A survival guide to fine dining

A survival guide to fine dining

Nothing ruins a fine dining experience more than a snooty waiter. Yes, they have tiring jobs; yes, they deal with unreasonable customers; yes, they might be having a bad day themselves but you would want to be treated with a little bit of respect when you are paying through your nose for three stalks of asparagus.

Couple that with the overawing ambience of such places and you have a potential heart attack recipe.

Metrolife lists out some tips and tricks for you to follow when you are entering the hallowed portals of a five-star restaurant .


Do your homework

Fancy menus can be quite intimidating and there is nothing more nerve-wracking than figuring out what to order when your waiter looks at you, silently scornful. Do yourself a favour and look up the menu beforehand online. Select 1-2 dishes you would be okay with trying and impress everyone with your quick decisions when the waiter comes for the order.


Focus on pronounciation

It is elitist but nothing says amateur more than a wrongly pronounced dish name, especially the more famous ones. Imagine ordering a Pho, Paella, Tres Leches or Gnocchi and then having the waiter correct you in front of your date. My appetite would be a little less for sure after that. There is no harm in learning how to say these words beforehand; a five-second YouTube search is all you need. Don’t hate us for this; it is all about appearances at the end of the day.


Empathy works

It is tempting to snap back at a rude waiter after the long tiring day you had at work but a kind word or witty repartee is always a better idea. Try asking him/her if they had a bad day, saying that their behaviour made you think so. Be polite and speak in an even tone.


Respond positively

When the waiter pours out a glass of wine or fancy drink for you, take a sip and nod appreciatively (if you like it, that is). It makes them feel good and makes you look like a pro. Same for the dish — take a bite and voice your thoughts.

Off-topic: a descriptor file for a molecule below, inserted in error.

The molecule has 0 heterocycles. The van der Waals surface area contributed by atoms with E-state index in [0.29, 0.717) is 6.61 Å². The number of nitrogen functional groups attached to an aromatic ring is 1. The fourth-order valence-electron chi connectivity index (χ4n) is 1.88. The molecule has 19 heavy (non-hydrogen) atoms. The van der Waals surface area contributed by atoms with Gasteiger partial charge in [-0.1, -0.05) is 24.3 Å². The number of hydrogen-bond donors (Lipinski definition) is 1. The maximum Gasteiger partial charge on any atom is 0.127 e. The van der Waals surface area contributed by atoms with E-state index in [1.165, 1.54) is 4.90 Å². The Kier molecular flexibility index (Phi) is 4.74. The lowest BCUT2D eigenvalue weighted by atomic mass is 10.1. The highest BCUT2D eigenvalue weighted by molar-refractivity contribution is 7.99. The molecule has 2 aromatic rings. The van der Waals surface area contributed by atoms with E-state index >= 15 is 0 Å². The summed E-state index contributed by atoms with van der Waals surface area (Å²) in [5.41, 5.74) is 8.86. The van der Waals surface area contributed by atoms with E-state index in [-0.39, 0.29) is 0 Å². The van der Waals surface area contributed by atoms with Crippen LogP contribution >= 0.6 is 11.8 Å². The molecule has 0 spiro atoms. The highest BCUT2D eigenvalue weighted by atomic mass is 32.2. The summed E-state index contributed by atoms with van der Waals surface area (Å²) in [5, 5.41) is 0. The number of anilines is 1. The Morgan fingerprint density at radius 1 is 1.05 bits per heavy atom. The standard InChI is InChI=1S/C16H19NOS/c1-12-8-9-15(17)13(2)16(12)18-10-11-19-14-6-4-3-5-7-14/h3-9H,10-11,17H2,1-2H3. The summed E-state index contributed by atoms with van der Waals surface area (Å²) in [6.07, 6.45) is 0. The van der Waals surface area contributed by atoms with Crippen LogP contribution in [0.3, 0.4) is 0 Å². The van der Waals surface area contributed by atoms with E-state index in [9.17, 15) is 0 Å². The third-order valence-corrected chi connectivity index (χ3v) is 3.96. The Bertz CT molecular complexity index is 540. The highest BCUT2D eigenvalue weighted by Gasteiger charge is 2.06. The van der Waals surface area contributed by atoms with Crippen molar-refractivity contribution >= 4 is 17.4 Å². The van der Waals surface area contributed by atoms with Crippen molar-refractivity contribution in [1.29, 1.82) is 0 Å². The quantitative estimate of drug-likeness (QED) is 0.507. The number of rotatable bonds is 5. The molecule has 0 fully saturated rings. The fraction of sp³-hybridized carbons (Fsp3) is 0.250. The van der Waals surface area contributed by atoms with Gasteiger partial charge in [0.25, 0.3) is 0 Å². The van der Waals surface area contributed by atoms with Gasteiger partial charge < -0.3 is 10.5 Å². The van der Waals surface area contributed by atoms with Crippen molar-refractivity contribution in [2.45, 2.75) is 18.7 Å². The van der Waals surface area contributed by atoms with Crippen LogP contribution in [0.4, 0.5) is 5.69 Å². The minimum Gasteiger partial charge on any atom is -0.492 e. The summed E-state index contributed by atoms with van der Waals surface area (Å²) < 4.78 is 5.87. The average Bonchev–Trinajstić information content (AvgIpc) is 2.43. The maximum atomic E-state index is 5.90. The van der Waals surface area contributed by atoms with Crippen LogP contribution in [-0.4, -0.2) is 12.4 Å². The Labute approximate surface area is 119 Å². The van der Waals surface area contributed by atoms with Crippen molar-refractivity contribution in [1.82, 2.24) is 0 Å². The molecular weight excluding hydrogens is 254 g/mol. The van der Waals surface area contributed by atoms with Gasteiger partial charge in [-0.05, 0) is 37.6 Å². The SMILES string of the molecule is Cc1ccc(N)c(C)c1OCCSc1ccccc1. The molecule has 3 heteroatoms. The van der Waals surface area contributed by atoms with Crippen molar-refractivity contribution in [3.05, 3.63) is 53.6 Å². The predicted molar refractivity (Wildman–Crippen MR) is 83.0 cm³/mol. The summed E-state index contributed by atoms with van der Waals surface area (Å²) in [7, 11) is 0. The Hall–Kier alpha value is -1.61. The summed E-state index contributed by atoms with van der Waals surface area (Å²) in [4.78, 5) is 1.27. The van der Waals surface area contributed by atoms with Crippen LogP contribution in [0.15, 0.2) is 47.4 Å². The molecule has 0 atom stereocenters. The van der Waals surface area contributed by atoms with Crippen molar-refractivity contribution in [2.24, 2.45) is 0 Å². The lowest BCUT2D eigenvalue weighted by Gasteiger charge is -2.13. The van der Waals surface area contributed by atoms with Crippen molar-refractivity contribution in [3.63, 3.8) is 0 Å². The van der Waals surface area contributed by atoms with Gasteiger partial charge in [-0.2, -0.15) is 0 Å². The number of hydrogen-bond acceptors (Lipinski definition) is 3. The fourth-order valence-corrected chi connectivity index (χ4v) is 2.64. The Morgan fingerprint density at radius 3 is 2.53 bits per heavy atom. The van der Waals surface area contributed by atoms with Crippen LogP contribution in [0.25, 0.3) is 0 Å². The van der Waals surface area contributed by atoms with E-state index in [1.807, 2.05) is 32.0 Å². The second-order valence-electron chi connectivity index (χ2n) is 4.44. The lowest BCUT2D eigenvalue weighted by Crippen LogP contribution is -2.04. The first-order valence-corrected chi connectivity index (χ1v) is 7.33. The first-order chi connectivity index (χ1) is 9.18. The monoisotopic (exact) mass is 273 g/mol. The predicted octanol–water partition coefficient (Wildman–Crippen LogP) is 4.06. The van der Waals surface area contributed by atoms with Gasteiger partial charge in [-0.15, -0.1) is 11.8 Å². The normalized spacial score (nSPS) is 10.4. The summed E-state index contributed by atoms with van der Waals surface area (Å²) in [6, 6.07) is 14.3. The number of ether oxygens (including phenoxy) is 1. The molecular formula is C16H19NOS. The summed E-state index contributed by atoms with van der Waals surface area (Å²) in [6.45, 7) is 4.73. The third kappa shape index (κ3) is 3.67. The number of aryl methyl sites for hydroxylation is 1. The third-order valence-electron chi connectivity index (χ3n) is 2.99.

Don’t overdress

Your attire says a lot about how comfortable you are with the whole idea of fine dining. If you dress like you just stepped out of a Bollywood movie, be prepared for smirks and condescending behaviour. Fake accents and an ‘I-own-this-place’ kind of behaviour are strict no-no’s. The waiters have been in service long enough to see through your act and will probably not play along. Be you, it’s the best!
But don’t show up in dirty boxers or an unwashed T-shirt too. Keeping it casual doesn’t mean sticking out like a sore thumb and trying to pretend that you just ended up in the restaurant instead of the poolside.


Ask, it’s alright

No one is going to kill you for asking about a dish you don’t understand. The waiter may chuckle but we will take it over having to eat a raw skillet steak that one couldn’t make out from the dish name.


Witty with a dash of sarcasm

Let the waiter know when they are being rude. If they said something nasty or impolite, turn around with a smile and say ‘Sorry, I didn’t catch that. Would you mind repeating it?’ or ‘Could you please say that in a different way?’. When they apologise, be gracious enough to let it go.


When things get serious

If you really feel that the waiter it being too unprofessional or unhelpful, talk to the manager and get someone else to serve you. Tell them, “We’d appreciate it if you could have someone else cover our table. The current service is somewhat unsatisfactory.”


As a last resort

Leave a review online. Talk about your problem clearly and how it was handled. Online reviews are serious affairs; it is not a place to badmouth anybody. You are giving other diners a chance to have a better experience and allowing the restaurant to rectify the mistake.


Pro tip: One way to avoid bad service is to eat at the bar. The server/bartender never leaves your sight, which makes it really hard for them to ignore you.



Being rude is one thing, being helpless is another. Don’t get annoyed at the waiter for something that is beyond their control — like a long waiting period or a salty dish. They have probably had their fill of unpleasant customers; don’t add to the list.

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